Inviting responsibility & empowering change

Drama Warm Up Games
All of the following drama games are great for warming up a group and helping them to get to know each other.
We intend to continually update this page with new games for you to play, so please keep checking back.
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Name Ball
This is a great drama game for learning names in a group. Often the first game we would play in a session with a new group.
Everyone stands in a circle. Pass a ball around the circle and instruct everyone to say their name when they have the ball.After the ball goes round once send it round in the other direction.
Next start to pass the ball across the circle. Everyone must say their name and then the name of the person they are throwing the ball to, if they cant remember a name then just ask. The ball must be thrown in a under arm fashion across the circle, allowing people every opportunity to catch the ball. You are not trying to bowl them out!
Let the exercise run for a while until you feel everyone has begun to pick up a few different names. You may need to remind people to say there name and the name of the person they throwing to.
Next the group only say the name of the person they are throwing to. At this point they can still ask peoples names.
Let the exercise run again for a little longer
Now introduce forfeits. People will incur a forfeit if they get someone’s name wrong, hesitate, um, er, deliver a bad throw or if its a bad catch. You will referee and your word is final. The first forfeit people incur if they make a mistake is to go down on one knee, if they make a 2nd mistake they put one arm behind their back, a 3rd error requires them to close one eye, and after that they close the other eye which means they are pretty much out of the game.
Make sure that you get people out quite quickly. Try to avoid one person being alone on the floor, if you cant get anyone else out then get yourself out.
Any one who…
This drama game is great for new groups or for introducing people to working as a group.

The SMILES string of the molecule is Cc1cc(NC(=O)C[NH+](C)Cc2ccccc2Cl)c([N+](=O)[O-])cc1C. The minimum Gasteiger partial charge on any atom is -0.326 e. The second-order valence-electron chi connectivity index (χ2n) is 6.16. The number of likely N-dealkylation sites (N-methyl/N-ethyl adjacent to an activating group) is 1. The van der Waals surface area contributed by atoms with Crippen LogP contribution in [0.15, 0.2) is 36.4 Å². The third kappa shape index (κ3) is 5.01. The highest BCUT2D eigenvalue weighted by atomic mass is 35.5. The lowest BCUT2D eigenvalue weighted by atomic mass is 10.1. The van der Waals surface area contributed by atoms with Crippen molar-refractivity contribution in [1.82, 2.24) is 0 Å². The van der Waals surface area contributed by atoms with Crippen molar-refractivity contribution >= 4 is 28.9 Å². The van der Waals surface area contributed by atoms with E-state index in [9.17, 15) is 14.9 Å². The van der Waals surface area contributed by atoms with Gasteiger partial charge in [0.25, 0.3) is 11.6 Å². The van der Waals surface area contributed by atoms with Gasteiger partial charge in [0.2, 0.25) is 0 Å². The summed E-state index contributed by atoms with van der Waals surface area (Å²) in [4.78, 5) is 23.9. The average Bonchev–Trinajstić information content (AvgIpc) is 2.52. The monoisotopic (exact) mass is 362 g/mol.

Set out a circle of chairs in the room. There should be enough chairs for everyone except you. Stand in the middle of the circle and invite the group to sit in the chairs.
Explain that the aim of the exercise is to get a chair. The way to acheive that aim is by saying a statement that is true for you, the statement will start with the words ‘any one who’ and then you will say something true about yourself. So for example if you have brown hair you can say 'anyone who has brown hair'.
If that statement is also true for anyone in the group they must get up out of their chair and move to a different chair somewhere else in the circle. Obviously someone will always be left in the middle and they then have to say something true for them, and so the game goes on.
Tell people that if they are in the middle and they can't find anything to say then they can just say 'all change'.
There are a couple of rules. This is a non contact sport so people cant pull someone out of their chair or knock them over in order to get to a chair first. People are not allowed to get out of their chair and return to the same chair, and finally they cannot sit in the chair directly next to you.
It is useful to start with yourself in the middle and use something that most people would move for such as 'anyone who brushes their teeth'
Groups of
A great drama game for building group cohesion and encouraging people to share information.
Everybody walks around the space. Tell the group that you will instruct them to get into different types of groups and they must do this when you say go.You can vary the types of groups. Use numbers such as groups of 4 or groups of people with the same color hair, people born in the same month, born in the same place, same star sign, same year, and anything else that you feel people may share.
Map on the floor
A great drama exercise for sharing information and communication in a group.
Everybody stand to the side of the room. Ask the group to imagine that on the floor is a map of the Uk. Establish North, South, East and West. Ask the group to stand in their favorite place in the UK. When everyone has found their place ask individuals what they like about that place.
You can make the map of anything you want. A map of the school, the world, the local superstore, and you could invite people to stand in the best place, the worst place, the place they’ve never been to and any other ideas you have.
Two Minute Portraits
A great drama exercise to learn names and get to know each other. Probably best for new groups.
Place a pile of paper and some pens/pencils on the floor, enough for everyone. You will need a stop watch.
Get everyone into pairs. Ask the pairs to decide who will be A and who will be B . When you say go A will interview B and try to find out as much as possible about them, they will have one minute and then they will swap round so B interviews A for one minute. Ask the group to remember that what ever they tell the person interviewing them will be shared with the rest of the group, so they shouldn't reveal anything they don't want to be shared. After the two minutes are up everyone should pick up some paper and a pencil and draw a picture that represents all the things they have found out about that person making sure they include their name. Give them two minutes to create the picture.When the participants have drawn their pictures go round and look at all the pictures getting each artist to talk about their subject and their picture.